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  • Writer's pictureMaggie Slepian

Setting (Achievable) Business Goals for the New Year

It’s hard to believe we’re just a few weeks away from 2023. If you’re anything like me, the past few years have felt like such a whirlwind and sometimes I have to remind myself it isn’t still 2019. But time keeps marching on, and soon a new year will be upon us. Though it might just be a date on the calendar, a new year gives businesses and individuals the chance to set concrete goals and take advantage of a fresh start. If you have any goals for your business, now is a good time to take a look at them and make a plan to achieve.

Whether you’re looking at audience growth, consumer expansion, product offerings, or simply to upgrade your media, here are our best tips for setting and achieving realistic goals for your business or organization in 2023.

Set Realistic, Concrete Milestones

Rather than vague goals (More customers! Better ROI!), try for achievable goals that you can track with metrics. This means making your goals quantifiable so you know when you’ve reached them. Also, you don’t have to reach for the stars with every one of your goals! It’s ok to have smaller milestones that give you a reason to pause and celebrate. Not only does this make it easier to achieve each stepping stone, it can be a morale boost to have frequent wins rather than striving for high-reaching goals. Those intermediate achievements deserve their own spotlight too, and are a great motivator as you continue moving forward.

Set Aside Time Each Month to Track Progress

Instead of writing out your goals and making a plan in December only for it to collect dust as the new year progresses, set aside time in your busy schedule each month to revisit your goals and see where you’re at with each category. We love to have a specific scheduled time each month to calibrate and see how things are progressing. This can be at the end of each month, the first day of the month, or something totally random like 9am on the second Wednesday of each month. Regardless, come into these meetings with an itinerary and a strategy for brainstorming and tracking your goals and progress, and be prepared to come up with solutions and ideas to help keep things moving in the right direction.

Create Actual Deadlines (and Hold Yourself Accountable)

This goes along with our first point, but the more small goals you have to achieve (as opposed to year-long resolutions), the more motivated you and the team will be as you see progress. Instead of treating achievements as steps towards one large goal, setting smaller deadlines can feel like a win when you can check each new item off the list. We love concrete deadlines on the calendar, which can help reframe a habituated mindset into a more excited frame of mind. And while too much pressure can have the opposite effect and create an unpleasant working environment, smaller deadlines can be motivating, creating a sense of positive urgency and more structure around these goals. Like all of these tips, creating deadlines won’t do you any good if you ignore them. Find ways to hold yourself and your teammates accountable, with plenty of communication, metrics, and frequent check-ins.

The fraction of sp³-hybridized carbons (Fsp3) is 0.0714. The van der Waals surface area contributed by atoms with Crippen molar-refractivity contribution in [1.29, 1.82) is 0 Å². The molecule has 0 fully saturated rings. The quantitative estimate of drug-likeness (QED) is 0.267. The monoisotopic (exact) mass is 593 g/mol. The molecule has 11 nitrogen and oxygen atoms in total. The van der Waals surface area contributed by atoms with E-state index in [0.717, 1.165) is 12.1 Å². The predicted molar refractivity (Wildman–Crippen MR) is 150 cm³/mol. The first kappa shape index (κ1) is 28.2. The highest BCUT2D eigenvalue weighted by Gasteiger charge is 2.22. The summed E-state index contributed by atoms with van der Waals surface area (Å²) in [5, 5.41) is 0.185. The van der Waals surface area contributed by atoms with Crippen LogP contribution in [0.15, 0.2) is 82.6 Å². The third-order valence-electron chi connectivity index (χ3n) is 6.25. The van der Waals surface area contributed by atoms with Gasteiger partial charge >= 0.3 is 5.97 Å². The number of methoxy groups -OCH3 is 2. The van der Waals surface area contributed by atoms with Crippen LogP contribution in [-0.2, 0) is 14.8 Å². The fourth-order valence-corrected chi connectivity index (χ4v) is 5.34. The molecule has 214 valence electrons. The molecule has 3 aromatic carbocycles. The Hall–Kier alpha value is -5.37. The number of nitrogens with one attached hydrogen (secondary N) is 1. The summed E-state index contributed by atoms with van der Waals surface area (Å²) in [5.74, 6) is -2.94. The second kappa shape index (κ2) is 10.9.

Communicate with the Team

Unless you’re operating a one-person business (in which case, congrats!) chances are you have people on the team working with you. These people are instrumental in helping achieve your goals and resolutions, and communicating goals and deadlines and metrics is crucial for keeping everyone on the same page. This can be done in an encouraging way to keep all associates motivated and on top of their roles and duties, and keeping things in writing is a great visual way to stay aligned with timing and milestones.

What is Your Motivation Behind These Goals?

While this is less of a quantifiable tip, the mindset behind setting resolutions shouldn’t be ignored. Creating business goals and resolutions, then following through on trying to reach them is no small feat. Like any type of self-motivated progress, this means you have to be driven on a deeper level. Ask yourself—and write down—why you’re going after these goals. What do these resolutions mean to you? What will the benefits be of achieving them, and what will happen if you fall short? This can help you stick to your resolution when things get tough, and can be a good reminder of the deeper motivations behind goals that are sometimes intimidating or feel too far away to achieve.

Celebrate the Wins

This is a huge one. So much of our goals-and-resolution mindset comes from thinking about failure, or hoping to avoid it. So much so that we can become negatively oriented, and forget why we’re trying to progress and achieve these things in the first place. It’s so important to celebrate the wins, and keep a positive attitude even if something slipped by, or a goal turned out to be too lofty for the time being. Don’t be afraid to mitigate your own expectations and keep these resolutions fluid as well. Goals are there for a reason: to help you and your business progress, but if you beat yourself up and don’t stop to celebrate the positives, resolutions can have a negative association and it’ll be harder to stay motivated.

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